Tuesday, May 22, 2007

Air travel for the elderly, disabled examined

Dr. Ruwantissa Abeyratne has written a thorough piece on the state of air travel for older folks and those with disabilities, including some recommendations for the future. A couple of his key observations:
-- "Disabled persons are now recognised as agents of their own destiny and not objects of care and are considered as being equally involved in the decision making process with regard to their general welfare. The welfare of the disabled air passenger should therefore be necessarily associated with the recognition and dignity that has now been accorded to him."
-- "Guidelines need to be formulated in regard to the acceptance by the airline of elderly and disabled passengers who claim that they are self-reliant and do not therefore need an escort for the duration of their air travel."
The whole article is here. (Photo by Richard Van Binsbergen via morgueFile.com)

5 Comments:

At 7:32 AM, Blogger chetan said...

This comment has been removed by a blog administrator.

 
At 3:12 AM, Anonymous Anonymous said...

I live in Bangalore, India,and am 72 years of age and use a wheelchair, being unable to walk except with a support/frame. I am 6' tall and weigh 90kg Recently I have booked short flights by Jet Airways and Kingfisher, which used the small turboprop planes. Both airlines provided a wheelchair which was longer and narrower than normal, presumably designed to be used in the narrow aisles of these aircraft.

The most uncomfortable and, in my view, the most risky part of the journey was that when boarding and disembarking, the wheelchair and passenger had to be lifted and carried up and down the 5 or 6 steps between the ground and the plsne by around 6 ground staff. Had someone lost their footing, the consequences can only be imagined.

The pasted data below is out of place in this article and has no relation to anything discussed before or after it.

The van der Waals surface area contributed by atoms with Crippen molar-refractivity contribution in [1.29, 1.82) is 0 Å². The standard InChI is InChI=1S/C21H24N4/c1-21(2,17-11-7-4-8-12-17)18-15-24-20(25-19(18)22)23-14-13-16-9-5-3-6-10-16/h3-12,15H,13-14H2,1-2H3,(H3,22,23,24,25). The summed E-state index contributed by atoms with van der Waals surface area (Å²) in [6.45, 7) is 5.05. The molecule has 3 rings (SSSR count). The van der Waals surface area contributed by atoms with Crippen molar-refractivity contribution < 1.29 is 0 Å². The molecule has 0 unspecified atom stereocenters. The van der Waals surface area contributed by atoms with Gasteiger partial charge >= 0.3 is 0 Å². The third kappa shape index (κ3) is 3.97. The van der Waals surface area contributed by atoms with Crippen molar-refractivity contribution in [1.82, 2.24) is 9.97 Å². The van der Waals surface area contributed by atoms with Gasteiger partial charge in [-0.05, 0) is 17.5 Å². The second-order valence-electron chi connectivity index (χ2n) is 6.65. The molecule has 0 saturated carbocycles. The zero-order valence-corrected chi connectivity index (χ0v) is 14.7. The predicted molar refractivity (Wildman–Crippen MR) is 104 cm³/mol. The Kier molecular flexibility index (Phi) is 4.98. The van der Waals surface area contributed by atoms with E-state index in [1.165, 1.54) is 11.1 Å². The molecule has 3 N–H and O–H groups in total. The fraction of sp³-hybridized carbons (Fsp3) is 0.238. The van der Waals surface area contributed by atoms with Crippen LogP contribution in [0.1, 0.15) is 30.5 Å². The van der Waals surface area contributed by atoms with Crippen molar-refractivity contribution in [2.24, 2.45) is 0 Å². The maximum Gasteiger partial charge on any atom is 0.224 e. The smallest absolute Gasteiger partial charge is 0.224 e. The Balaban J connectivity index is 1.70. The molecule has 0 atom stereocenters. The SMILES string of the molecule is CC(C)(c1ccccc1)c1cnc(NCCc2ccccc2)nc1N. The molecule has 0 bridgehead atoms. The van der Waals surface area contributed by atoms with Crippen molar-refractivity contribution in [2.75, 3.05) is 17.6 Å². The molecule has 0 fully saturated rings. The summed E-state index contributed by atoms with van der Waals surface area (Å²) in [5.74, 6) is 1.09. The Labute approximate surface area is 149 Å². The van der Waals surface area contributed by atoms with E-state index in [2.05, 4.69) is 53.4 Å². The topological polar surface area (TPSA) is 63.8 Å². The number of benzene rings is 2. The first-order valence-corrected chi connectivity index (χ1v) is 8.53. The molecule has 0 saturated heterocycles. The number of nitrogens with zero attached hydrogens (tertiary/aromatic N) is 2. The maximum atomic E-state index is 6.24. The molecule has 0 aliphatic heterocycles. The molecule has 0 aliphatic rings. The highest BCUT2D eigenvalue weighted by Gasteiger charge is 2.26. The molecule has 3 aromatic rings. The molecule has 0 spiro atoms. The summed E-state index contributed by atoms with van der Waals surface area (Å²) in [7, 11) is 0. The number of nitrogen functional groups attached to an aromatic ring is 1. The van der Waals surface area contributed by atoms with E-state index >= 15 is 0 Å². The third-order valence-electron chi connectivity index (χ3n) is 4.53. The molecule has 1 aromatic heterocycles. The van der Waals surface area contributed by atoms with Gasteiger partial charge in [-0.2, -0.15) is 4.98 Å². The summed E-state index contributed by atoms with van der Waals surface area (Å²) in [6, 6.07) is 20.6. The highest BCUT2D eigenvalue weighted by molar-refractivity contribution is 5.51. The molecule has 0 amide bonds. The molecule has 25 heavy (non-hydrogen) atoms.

To add to this very unsatisfactory situation, Kingfisher Airlines made me sign a comprehensive disclaimer exonerating then from any blame or responsibility for my safety (I do not recall Jet doing that)

Surely it is time they used a hydraulic or mechanical lift for this procedure ?

And one more thing. Their wheelchair is to long to negotiate the corner of the entrance lobby and the aisle without lifting.

This may serve as a warning to disabled folk booked on Turboprop aircraft.

Brian

 
At 6:32 AM, Blogger visal_m said...

I am required to escort my mother who is 84 yrs old from Mumbai to Chennai. She had undergone femur bone fracture operation in Dec 2008.

Wish to know which is the best way and what precautions I need to take to make the travel safe and hazzle free for both my mother and self.

Suggestions would be most appreciated.

Murali

 
At 6:25 AM, Anonymous Airline Career Opportunity said...

I appreciate you post.Thankss for coming with such a good article.

 
At 4:20 PM, Anonymous viagra online said...

I think it excellent that people with disabilities are taken as equal, is a good thing!

 

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